• Avoid trans-fats or partly hydrogenated vegetable oils because these oils get through a process which makes them solid. They are found in some shortenings, chips, cookies, snack crackers, and hard margarine.
  • Limit saturated fat and oils, such as coconut oil, palm oil, lard, bacon dripping, and butter. Instead, use vegetable oils (such as canola or olive oil) or soft tub margarine.
  • Limit fish, poultry, and meat to no more than 2 servings, or 5 oz./140 g per day (a portion is about the size of a deck of playing cards).
  • Limit fatty meats such as processed meats, bacon, sausage, hot dogs, ground meat, steak, ribs, pastrami, and corned beef. Also, limit organ meats (like kidney and liver) and egg yolks. Replace with skinless turkey or chicken, fish, lamb, veal, and lean beef. Try some meatless main dishes, like rice, pasta, peas, or beans.
  • Limit snack crackers, muffins, cakes, croissants, and quick bread made with hydrogenated or saturated fat, whole milk, or whole eggs. Try low-fat baked goods, and use any toppings or spreads lightly.
  • Limit milk products which contain up to 1% milk fat. This includes whipped toppings (that often contain palm or coconut oils) nondairy coffee creamers, most cheese, and cream. Instead, try low-fat or fat-free milk (0-1% fat) and low-fat cheeses.
  • Dip bread in olive oil rather than spreading margarine or butter on your bread.
  • Avoid fast foods like tacos, fried chicken, fries, and hamburgers. They are high in both saturated fat and total fat. When you eat out, choose chicken without skin or broiled sandwiches, foods that are not fried, and salads with low-fat dressing. Ask the server to leave off the high-fat dressings (as mayonnaise) and cheese.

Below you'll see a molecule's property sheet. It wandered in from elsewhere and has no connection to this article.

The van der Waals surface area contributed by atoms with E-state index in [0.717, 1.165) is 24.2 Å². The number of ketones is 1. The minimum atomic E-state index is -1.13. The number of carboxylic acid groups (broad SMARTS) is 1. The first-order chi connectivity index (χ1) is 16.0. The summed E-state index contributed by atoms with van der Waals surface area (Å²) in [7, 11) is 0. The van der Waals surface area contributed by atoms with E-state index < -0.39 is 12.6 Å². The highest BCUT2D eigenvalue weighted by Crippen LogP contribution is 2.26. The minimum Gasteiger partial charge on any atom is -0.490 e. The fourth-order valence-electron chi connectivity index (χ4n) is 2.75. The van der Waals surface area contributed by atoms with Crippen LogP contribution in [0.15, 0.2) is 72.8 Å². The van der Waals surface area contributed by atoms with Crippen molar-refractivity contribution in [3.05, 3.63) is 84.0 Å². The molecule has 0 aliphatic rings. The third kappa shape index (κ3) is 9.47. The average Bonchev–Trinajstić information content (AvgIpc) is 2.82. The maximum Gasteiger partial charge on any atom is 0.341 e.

TLC Diet ranked in Best Diets Overall 2016, Best Heart-healthy Diets 2016, and Best Diets for Healthy Eating 2016. 38 diets were assessed with input from a panel of many experts 3 .


Tips for success:

  • Work with your GP on an eating plan to reduce high cholesterol through diet.
  • Gather information about videos, books, support groups, cooking classes, and menus.
  • Think ahead, and create customizes and realistic meal plans.
  • Get help from a nutritionist, if you have any questions about this diet.
  • Learn how to understand food labels. You should always look for the amount of saturated fat in 1 serving. “Low-fat” doesn’t always mean what it seems. Certain labels measure fat content by weight instead of a percentage of the calories in 1 serving.
  • Exercise. You should always consult your doctor before starting an exercise program. Here is a great 30-minute cardio workout that you can do at home:





To effectively lower the levels of high-cholesterol, the National Institutes of Health has come up with an eating plan known as the TLC Diet (Therapeutic Lifestyle Changes) recommended by the American Heart Association 4 . This diet is proposed for reducing the risk of heart disease and involves diet together with healthy changes in lifestyle.

TLC Diet doesn’t primarily target weight-loss; instead, it’s for determining the ideal daily calorie intake and maintaining an ideal body weight.

Your GP will want you to follow TLC diet even if you are taking cholesterol-lowering medications. And, of course, medicines will work better if you have healthy eating habits.